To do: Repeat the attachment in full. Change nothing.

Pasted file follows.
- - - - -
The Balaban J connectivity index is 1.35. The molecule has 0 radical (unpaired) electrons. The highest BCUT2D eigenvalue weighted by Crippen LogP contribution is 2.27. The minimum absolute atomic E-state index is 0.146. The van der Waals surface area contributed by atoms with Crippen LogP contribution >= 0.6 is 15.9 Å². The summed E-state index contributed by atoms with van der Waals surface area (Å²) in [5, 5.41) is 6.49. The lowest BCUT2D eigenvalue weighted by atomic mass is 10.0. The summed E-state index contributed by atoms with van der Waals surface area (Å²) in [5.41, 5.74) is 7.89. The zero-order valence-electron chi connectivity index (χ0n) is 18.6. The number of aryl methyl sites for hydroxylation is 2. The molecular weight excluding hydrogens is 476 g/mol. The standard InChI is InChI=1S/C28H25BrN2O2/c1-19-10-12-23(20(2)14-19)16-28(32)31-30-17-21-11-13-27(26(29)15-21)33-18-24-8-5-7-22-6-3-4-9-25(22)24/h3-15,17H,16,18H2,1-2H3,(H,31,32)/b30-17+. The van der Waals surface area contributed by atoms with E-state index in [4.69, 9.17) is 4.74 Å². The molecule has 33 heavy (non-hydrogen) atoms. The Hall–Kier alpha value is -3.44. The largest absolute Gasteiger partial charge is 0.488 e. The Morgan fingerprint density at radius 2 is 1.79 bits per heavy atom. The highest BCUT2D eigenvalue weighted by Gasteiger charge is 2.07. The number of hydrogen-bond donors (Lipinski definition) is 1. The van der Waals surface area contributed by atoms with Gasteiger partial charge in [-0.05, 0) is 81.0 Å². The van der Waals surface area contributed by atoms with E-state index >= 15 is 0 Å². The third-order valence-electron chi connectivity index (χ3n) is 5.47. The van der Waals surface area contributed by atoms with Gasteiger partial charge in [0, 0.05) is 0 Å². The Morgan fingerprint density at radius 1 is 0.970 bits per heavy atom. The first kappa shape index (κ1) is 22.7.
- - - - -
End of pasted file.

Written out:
The Balaban J connectivity index is 1.35. The molecule has 0 radical (unpaired) electrons. The highest BCUT2D eigenvalue weighted by Crippen LogP contribution is 2.27. The minimum absolute atomic E-state index is 0.146. The van der Waals surface area contributed by atoms with Crippen LogP contribution >= 0.6 is 15.9 Å². The summed E-state index contributed by atoms with van der Waals surface area (Å²) in [5, 5.41) is 6.49. The lowest BCUT2D eigenvalue weighted by atomic mass is 10.0. The summed E-state index contributed by atoms with van der Waals surface area (Å²) in [5.41, 5.74) is 7.89. The zero-order valence-electron chi connectivity index (χ0n) is 18.6. The number of aryl methyl sites for hydroxylation is 2. The molecular weight excluding hydrogens is 476 g/mol. The standard InChI is InChI=1S/C28H25BrN2O2/c1-19-10-12-23(20(2)14-19)16-28(32)31-30-17-21-11-13-27(26(29)15-21)33-18-24-8-5-7-22-6-3-4-9-25(22)24/h3-15,17H,16,18H2,1-2H3,(H,31,32)/b30-17+. The van der Waals surface area contributed by atoms with E-state index in [4.69, 9.17) is 4.74 Å². The molecule has 33 heavy (non-hydrogen) atoms. The Hall–Kier alpha value is -3.44. The largest absolute Gasteiger partial charge is 0.488 e. The Morgan fingerprint density at radius 2 is 1.79 bits per heavy atom. The highest BCUT2D eigenvalue weighted by Gasteiger charge is 2.07. The number of hydrogen-bond donors (Lipinski definition) is 1. The van der Waals surface area contributed by atoms with Gasteiger partial charge in [-0.05, 0) is 81.0 Å². The van der Waals surface area contributed by atoms with E-state index >= 15 is 0 Å². The third-order valence-electron chi connectivity index (χ3n) is 5.47. The van der Waals surface area contributed by atoms with Gasteiger partial charge in [0, 0.05) is 0 Å². The Morgan fingerprint density at radius 1 is 0.970 bits per heavy atom. The first kappa shape index (κ1) is 22.7.